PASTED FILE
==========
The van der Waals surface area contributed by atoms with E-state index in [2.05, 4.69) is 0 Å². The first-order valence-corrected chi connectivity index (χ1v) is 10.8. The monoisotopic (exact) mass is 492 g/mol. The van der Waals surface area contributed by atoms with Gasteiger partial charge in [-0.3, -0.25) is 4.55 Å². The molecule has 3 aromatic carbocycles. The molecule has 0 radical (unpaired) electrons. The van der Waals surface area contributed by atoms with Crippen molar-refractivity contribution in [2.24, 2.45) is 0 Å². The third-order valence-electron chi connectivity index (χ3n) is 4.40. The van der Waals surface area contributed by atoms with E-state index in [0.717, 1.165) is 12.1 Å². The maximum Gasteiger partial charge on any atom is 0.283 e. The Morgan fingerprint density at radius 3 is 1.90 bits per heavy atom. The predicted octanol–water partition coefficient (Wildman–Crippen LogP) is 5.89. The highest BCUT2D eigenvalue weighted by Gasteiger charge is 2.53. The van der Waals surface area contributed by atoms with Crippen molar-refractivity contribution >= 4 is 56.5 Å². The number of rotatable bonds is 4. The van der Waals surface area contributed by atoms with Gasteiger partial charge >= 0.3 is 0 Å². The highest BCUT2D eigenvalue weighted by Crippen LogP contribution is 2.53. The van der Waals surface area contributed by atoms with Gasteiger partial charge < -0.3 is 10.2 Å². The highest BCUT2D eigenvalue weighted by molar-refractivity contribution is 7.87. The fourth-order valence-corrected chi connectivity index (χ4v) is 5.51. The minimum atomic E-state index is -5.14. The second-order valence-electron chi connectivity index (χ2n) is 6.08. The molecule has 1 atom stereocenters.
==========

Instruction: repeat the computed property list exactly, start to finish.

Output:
The van der Waals surface area contributed by atoms with E-state index in [2.05, 4.69) is 0 Å². The first-order valence-corrected chi connectivity index (χ1v) is 10.8. The monoisotopic (exact) mass is 492 g/mol. The van der Waals surface area contributed by atoms with Gasteiger partial charge in [-0.3, -0.25) is 4.55 Å². The molecule has 3 aromatic carbocycles. The molecule has 0 radical (unpaired) electrons. The van der Waals surface area contributed by atoms with Crippen molar-refractivity contribution in [2.24, 2.45) is 0 Å². The third-order valence-electron chi connectivity index (χ3n) is 4.40. The van der Waals surface area contributed by atoms with E-state index in [0.717, 1.165) is 12.1 Å². The maximum Gasteiger partial charge on any atom is 0.283 e. The Morgan fingerprint density at radius 3 is 1.90 bits per heavy atom. The predicted octanol–water partition coefficient (Wildman–Crippen LogP) is 5.89. The highest BCUT2D eigenvalue weighted by Gasteiger charge is 2.53. The van der Waals surface area contributed by atoms with Crippen molar-refractivity contribution >= 4 is 56.5 Å². The number of rotatable bonds is 4. The van der Waals surface area contributed by atoms with Gasteiger partial charge >= 0.3 is 0 Å². The highest BCUT2D eigenvalue weighted by Crippen LogP contribution is 2.53. The van der Waals surface area contributed by atoms with Gasteiger partial charge < -0.3 is 10.2 Å². The highest BCUT2D eigenvalue weighted by molar-refractivity contribution is 7.87. The fourth-order valence-corrected chi connectivity index (χ4v) is 5.51. The minimum atomic E-state index is -5.14. The second-order valence-electron chi connectivity index (χ2n) is 6.08. The molecule has 1 atom stereocenters.